Sony shares have moved up recently on rumors that the company might be bought by Apple. Apple could easily afford the deal. It has over $50 billion of cash on its balance sheet, and a market cap of $282 billion. Sony’s market value is less than $34 billion. Apple could easily afford the deal as Sony’s market value is less than $34 million, and Apple having over $50 billion in cash, but Sony is not “part of Apple’s DNA,” said an analyst.
Apple might like to own Sony’s gaming operation, which manufactures and sells the PlayStation line of products. Apple does not have a position in the market, which is dominated by Sony, Microsoft, and Nintendo. The Apple App Store does offer online video games, but by industry estimates Apple only keeps one-third of the revenue from those and obviously has no hardware presence in the industry. But, Sony is a very messy company, so Apple would probably have to dispose of some of the Japanese firm’s businesses. Sony owns a large movie studio. Apple is in the content distribution business, and its content partners would probably not want to see Steve Jobs as a direct competitor.
Sony and Apple also came up in discussion the week before in Bloomberg’s piece on Apple, when former CEO John Sculley revealed that Steve Jobs wanted Apple to be more like Sony and less like Microsoft. Analysts were skeptical of the possible deal, saying that any potential acquisition of Sony would be a hostile takeover, and that Sony wouldn’t willingly allow itself to be bought.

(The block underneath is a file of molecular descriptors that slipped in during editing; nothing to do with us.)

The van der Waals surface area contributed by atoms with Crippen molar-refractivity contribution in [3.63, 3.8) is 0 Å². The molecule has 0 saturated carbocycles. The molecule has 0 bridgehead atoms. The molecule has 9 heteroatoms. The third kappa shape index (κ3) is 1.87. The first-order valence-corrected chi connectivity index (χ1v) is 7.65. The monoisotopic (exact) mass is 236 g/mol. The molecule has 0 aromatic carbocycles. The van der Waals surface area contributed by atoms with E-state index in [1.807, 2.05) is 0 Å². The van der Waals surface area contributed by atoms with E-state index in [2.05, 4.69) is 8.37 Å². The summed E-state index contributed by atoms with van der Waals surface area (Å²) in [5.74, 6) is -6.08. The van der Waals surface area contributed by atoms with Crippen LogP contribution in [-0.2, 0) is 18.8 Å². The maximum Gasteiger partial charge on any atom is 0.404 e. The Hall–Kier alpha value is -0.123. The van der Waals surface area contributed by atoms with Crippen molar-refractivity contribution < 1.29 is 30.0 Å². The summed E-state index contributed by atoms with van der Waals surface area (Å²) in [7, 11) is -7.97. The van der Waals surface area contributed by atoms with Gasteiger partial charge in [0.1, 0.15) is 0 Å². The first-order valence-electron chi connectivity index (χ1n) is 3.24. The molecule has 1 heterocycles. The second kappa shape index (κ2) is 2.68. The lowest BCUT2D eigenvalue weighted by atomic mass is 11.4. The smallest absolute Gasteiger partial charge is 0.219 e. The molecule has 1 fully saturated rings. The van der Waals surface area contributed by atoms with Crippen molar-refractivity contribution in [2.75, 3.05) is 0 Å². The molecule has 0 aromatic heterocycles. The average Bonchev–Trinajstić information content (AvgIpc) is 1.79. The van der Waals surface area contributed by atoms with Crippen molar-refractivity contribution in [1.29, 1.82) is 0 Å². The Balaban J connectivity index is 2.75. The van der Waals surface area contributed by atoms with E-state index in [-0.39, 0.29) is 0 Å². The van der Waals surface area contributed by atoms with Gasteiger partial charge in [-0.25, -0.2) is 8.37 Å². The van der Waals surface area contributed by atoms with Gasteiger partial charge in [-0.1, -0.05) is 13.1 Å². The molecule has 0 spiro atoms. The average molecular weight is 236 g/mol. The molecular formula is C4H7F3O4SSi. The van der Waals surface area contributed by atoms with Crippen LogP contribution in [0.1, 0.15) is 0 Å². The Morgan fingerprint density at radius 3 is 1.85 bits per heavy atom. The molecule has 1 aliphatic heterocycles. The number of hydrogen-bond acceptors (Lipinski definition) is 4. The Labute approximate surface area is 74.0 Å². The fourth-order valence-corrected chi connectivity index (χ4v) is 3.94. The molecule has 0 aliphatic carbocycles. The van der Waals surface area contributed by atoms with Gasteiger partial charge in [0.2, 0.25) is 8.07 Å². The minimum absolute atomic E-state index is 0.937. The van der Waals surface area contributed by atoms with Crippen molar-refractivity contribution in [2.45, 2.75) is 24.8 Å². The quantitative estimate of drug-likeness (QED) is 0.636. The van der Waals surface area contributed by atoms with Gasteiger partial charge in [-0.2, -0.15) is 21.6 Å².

Brian Marshall, an analyst at Gleacher and Company, said that “Apple wants strategic assets” and that “Sony is not a strategic asset,” IBTimes.com reported. Marshall added, “I don’t see anything in their arsenal that Apple would want. Five or ten years ago Sony was Apple’s number one competitor. However, they failed to initiate on the software side and didn’t build any of their assets.”
The latest rumor, which drove shares of Sony up nearly 3% in Asian markets Tuesday, is that Apple is thinking about buying the company that invented the Walkman. Jobs may have once admired Sony but, as Asymco’s Horace Dediu points out, “the company today contains nothing of value to Apple.”
Apple might be tempted to keep Sony’s digital camera and TV screen business. It would have to suppose that the Apple brand would help sell the products at premium prices. There is, however, the problem that the two businesses have low margins and are in extremely competitive markets.